Where did you find out this information? What do you mean by the speed of the mirror? Are they shifting the whole chip 1/2 pixel each direction or something?

quote: Mattias Ohlson
My bet is on dmds at 2048x2160 in diamond arrangement giving the chip a widescreen aspect ratio.
Is that a typo? 2048x2160 is 1.05:1, certainly not widescreen. Why a diamond configuration?

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Mattias Ohlson
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From: Falun, Sweden
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 - posted 06-30-2005 02:04 PM      Profile for Mattias Ohlson   Email Mattias Ohlson   Send New Private Message       Edit/Delete Post 
Lyle R.
I got the information about 4k from someone that obviously knows what is going on behind the curtains.

About the aspect ratio
If you stand square pixels on the vertices to create a "diamond" pattern you will get a wider aspect ratio. Try it.

I expect shifting the image 1/2 pixel or so. By doing this you can use a smaller chip and pixel structure will essentially be eliminated. (that is what is believed)

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Lyle Romer
Phenomenal Film Handler

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From: Davie, FL, USA
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 - posted 06-30-2005 02:22 PM      Profile for Lyle Romer   Email Lyle Romer   Send New Private Message       Edit/Delete Post 
Mattias,

Your information is very encouraging. 4k DLP will give theatres what they need to survive, a significantly higher resolution that will be available from 1080p DVDs.

I'm all for digital projection if it can provide a picture quality comparable to the best available film technology. I just hope that the industry holds up a forced large-scale rollout until this criteria is met.

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Mattias Ohlson
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From: Falun, Sweden
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 - posted 06-30-2005 06:12 PM      Profile for Mattias Ohlson   Email Mattias Ohlson   Send New Private Message       Edit/Delete Post 
I don´t know but I would not expect 4k availability until late 2006 or 2007. I am not in the know really so it is still hard to tell. However 2k is expected for high end home cinema in 2006 so I hope there will be 4k to set the cinematic experience apart from any home theater experience. I know there is alot that makes up a real cinema experience. A bigger screen is a bigger screen and so on.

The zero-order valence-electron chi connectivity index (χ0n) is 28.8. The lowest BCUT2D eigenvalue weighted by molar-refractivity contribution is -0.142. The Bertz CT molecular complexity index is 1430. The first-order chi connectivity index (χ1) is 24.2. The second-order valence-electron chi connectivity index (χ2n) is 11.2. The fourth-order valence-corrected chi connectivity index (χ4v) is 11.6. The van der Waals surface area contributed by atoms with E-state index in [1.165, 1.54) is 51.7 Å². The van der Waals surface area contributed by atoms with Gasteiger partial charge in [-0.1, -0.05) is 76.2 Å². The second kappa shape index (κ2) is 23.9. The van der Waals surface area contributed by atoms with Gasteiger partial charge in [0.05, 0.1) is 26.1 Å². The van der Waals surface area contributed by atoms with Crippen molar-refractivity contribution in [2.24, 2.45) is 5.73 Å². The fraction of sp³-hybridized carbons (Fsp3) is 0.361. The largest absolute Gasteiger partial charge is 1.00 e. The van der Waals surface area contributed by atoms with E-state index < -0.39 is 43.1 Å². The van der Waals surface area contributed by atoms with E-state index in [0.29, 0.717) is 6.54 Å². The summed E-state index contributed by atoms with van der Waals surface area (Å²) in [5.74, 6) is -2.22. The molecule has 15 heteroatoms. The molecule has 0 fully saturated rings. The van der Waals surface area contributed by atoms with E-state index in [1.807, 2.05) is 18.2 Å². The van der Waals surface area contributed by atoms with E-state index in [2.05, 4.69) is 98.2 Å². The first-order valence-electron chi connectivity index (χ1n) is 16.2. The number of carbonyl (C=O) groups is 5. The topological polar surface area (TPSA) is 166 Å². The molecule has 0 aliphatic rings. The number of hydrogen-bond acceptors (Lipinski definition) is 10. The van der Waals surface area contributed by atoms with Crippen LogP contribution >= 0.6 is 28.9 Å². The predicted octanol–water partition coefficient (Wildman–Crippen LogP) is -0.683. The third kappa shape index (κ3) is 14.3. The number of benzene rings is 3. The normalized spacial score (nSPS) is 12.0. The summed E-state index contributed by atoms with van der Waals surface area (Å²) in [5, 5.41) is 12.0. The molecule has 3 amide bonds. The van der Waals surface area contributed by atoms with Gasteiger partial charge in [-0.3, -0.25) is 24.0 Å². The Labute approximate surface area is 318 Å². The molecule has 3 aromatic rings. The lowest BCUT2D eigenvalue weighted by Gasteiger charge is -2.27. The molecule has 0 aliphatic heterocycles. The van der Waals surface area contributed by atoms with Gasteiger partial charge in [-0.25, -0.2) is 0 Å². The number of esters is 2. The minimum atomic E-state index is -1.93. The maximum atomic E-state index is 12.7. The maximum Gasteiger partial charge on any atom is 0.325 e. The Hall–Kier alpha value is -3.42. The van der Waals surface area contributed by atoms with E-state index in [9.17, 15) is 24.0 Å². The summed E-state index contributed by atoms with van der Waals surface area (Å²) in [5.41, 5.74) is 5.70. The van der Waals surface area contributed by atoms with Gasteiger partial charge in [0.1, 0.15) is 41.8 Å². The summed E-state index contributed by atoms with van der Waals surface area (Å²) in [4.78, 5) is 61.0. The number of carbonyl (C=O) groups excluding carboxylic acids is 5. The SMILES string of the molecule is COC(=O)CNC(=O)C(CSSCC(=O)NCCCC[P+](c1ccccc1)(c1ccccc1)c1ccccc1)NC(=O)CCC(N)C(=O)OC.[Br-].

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Frank Angel
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 - posted 07-04-2005 06:05 AM      Profile for Frank Angel   Author's Homepage   Email Frank Angel   Send New Private Message       Edit/Delete Post 
The problem is, unless DCinema can be developed so that the digital projector can produce at least as good an image as the 35mm film that it is going to replace, be it 4K, 8K, whatever it takes, then this "rolling out" of various inferior resolutions before the goal is met, is going to be devestating to any kind of industry-wide standard. There are 1K projectors already out there (you know, the ones that the TI publicity machine hawked as producing an image "better than film.") Then came 1.3K, then 2K, and by 2007 is it? that we are going to have 4K projectors? So why are they installing 100 2K D-projectors that will be obsolete by 2007?

No one is going to tell me that the theatres that have invested heavily in these new yet inferior 2k units are going to chuck them out the window when the next generation of 4K projectors become available. This kind of hugely expensive technology doesn't easily get replaced. A theatre spends $120k on a piece of equipement, they don't stand up and do a jig when they are told that, Oh, yah, that 2K projector you bought last year and of which you are so proud is now condidered substandard, low-rez; you've got to buy a new one." Not gonna happen. The fact is, this rush to D-Cinema, because of the expense per unit is SO astronomical, whatever the industry moves to now will be what we will have to live with because of the expense to upgrade will be prohibitive. Luckily only a handful of 1k projectors actually got installed.

Are these units designed so that they can be upgraded to higher rez chips fairly easily? And even if it can be done with more or less ease, you KNOW that kind of an upgrade and alignement, etc, is still going to cost big bucks. Why would an exhibitor or ANY rational person buy into this kind of liability? especially one who's already been burned by getting in on the ground floor of DLP, only to find the second and third floors falling in on his head!